Living kidney donor bikes hundreds of miles to raise awareness
Mark Scotch began the journey in Wisconsin and bikes about 75 to 80 miles a day
JACKSON, Miss. (WLBT) - Each day in this country, 13 people die waiting for a kidney transplant.
A Wisconsin man decided to become a living donor and is now traveling by bicycle across the country to spread awareness. We caught up with him in Flowood Wednesday at the Mississippi Organ Recovery Agency as he makes his way to Louisiana.
With each roll of his bicycle wheel, 64-year-old Mark Scotch from Plover, Wisconsin is hoping to help save a life.
Scotch said, “I like to ride bicycles long distance so we just decided to ride bicycles from Wisconsin to Louisiana along the Mississippi River and along the way just try to talk to as many people as we could about the need for living donors.”
In late 2020 Scotch became a living donor. He donated a healthy kidney through the National Kidney Registry.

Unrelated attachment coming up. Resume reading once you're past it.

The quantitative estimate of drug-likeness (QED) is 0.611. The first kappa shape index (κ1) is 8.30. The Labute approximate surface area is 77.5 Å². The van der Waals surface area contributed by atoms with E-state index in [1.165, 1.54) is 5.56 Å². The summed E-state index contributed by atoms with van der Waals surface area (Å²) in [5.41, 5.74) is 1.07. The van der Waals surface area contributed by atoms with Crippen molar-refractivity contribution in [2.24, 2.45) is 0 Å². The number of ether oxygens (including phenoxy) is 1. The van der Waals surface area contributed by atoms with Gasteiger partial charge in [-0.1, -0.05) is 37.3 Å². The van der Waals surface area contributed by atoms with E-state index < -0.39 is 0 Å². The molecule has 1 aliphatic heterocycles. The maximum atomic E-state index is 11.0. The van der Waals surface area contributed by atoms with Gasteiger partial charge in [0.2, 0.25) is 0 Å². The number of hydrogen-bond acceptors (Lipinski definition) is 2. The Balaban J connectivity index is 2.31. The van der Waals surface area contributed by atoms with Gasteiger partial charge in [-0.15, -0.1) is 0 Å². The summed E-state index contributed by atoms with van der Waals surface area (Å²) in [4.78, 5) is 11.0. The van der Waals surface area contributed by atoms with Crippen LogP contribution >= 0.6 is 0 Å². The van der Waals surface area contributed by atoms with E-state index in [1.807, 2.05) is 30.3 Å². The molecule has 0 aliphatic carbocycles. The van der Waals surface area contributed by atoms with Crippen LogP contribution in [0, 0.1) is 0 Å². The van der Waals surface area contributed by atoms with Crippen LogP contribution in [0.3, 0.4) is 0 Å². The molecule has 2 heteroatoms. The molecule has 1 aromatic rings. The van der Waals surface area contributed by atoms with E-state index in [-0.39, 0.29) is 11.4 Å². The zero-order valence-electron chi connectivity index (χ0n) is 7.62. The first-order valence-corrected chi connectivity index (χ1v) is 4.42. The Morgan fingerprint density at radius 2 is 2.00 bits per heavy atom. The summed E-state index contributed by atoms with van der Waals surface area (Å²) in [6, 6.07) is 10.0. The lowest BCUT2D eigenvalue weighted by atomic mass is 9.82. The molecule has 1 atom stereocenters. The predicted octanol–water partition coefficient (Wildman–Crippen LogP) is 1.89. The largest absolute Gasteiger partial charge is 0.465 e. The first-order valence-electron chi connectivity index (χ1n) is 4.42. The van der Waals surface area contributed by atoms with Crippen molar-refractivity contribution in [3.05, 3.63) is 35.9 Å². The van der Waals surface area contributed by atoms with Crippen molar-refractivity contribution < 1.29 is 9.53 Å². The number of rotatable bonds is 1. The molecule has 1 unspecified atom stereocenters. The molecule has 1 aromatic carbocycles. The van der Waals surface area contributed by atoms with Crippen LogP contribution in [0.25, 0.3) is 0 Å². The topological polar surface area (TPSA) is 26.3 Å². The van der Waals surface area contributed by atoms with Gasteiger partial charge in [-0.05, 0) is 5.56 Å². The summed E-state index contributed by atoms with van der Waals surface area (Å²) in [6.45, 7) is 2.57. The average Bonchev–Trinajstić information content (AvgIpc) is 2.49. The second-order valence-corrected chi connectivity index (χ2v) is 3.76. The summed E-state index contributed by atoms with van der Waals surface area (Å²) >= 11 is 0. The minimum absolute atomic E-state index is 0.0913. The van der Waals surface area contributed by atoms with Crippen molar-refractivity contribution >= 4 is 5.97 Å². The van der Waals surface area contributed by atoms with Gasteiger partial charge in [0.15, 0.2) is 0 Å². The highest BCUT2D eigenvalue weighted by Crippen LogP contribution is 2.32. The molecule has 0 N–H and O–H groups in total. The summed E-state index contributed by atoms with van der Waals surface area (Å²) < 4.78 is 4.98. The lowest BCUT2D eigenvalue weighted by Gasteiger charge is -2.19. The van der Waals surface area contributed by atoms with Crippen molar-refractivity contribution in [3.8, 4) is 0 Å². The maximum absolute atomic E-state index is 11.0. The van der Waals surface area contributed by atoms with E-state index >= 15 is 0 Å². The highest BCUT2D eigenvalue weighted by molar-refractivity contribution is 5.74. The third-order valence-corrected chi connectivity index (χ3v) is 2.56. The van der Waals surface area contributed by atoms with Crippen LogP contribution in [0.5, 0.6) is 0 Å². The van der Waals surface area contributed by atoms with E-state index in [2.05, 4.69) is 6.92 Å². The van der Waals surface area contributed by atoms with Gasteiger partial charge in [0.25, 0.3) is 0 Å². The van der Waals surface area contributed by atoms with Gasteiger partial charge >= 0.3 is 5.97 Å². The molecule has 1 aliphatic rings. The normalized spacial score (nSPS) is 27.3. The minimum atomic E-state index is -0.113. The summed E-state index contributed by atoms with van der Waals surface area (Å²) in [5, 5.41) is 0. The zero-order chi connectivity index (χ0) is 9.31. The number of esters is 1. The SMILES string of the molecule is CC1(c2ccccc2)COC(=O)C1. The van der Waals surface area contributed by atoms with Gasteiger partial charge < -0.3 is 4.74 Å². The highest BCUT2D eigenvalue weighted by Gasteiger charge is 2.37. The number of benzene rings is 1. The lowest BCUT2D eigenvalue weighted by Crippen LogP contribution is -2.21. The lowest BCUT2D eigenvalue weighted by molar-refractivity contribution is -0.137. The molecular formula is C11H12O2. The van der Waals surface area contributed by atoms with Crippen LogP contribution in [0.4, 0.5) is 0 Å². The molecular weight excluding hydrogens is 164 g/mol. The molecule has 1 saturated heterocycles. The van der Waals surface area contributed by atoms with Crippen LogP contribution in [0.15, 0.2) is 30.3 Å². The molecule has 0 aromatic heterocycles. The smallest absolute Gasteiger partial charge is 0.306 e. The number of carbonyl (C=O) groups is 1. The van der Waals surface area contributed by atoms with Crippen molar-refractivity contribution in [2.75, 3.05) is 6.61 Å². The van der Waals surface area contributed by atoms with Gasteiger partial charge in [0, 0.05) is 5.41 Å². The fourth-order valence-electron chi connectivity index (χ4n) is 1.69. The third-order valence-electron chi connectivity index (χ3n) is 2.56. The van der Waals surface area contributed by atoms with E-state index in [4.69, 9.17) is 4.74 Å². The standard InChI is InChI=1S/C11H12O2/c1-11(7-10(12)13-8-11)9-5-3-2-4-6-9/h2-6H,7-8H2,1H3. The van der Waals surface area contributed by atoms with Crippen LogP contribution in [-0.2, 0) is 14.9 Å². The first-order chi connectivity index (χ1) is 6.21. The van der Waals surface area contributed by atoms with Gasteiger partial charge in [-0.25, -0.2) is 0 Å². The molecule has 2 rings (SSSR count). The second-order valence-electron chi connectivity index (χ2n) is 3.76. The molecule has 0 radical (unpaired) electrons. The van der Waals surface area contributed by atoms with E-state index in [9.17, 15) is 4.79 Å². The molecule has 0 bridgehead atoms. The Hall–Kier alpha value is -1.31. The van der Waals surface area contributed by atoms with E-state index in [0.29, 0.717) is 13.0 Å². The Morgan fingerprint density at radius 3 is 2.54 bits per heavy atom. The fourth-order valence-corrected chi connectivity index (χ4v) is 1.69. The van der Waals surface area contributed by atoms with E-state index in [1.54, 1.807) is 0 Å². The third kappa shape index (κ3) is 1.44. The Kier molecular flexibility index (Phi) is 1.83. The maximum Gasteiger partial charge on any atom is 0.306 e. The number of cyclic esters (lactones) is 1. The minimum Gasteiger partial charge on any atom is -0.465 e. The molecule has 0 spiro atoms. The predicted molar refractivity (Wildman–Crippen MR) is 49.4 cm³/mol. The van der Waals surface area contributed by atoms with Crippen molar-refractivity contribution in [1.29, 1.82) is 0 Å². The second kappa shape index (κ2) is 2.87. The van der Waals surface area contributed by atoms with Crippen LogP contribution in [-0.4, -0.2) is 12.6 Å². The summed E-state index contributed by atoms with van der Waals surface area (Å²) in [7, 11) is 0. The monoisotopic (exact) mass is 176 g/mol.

As a result of his donation, 56-year-old Hugh Smith of Louisiana, who was in severe renal failure since 2019, has a successful kidney transplant at UMMC in Jackson.
Scotch said, “I wanted to demonstrate that a person can donate a kidney and go back to a rather strenuous physical lifestyle.”
Smith had the transplant surgery in February. He spent decades as a jockey. His kidneys failed, damaged by large quantities of ibuprofen he took to fight pain.
“I mean, they’re on dialysis every day or every other day. Their whole life has been structured around that whole situation. They’re ill. Some are gonna die so I really don’t look at it from my perspective. I mean, I’m living a pretty comfortable life compared to what they have,” Scotch said.
To help others, Scotch begins his journey by bicycle in April. He has moved through nine states and made the stop Wednesday at MORA, the Mississippi Organ Recovery Agency in Flowood.
“I’ve ridden close to 1,300 miles. I’ve had three days off in not quite three weeks. So I’ve been riding about 75, 80 miles per day.”
Scotch says his sister-in-law is also a living donor. He says knowing that nearly 100 thousand people are currently waiting for lifesaving kidney transplants and 13 die daily because of a shortage is all the inspiration he needs.
“My goal is to just find one or two more people that are willing to help save a life or two.”
Each month 3,000 new patients are added to the kidney waiting list.
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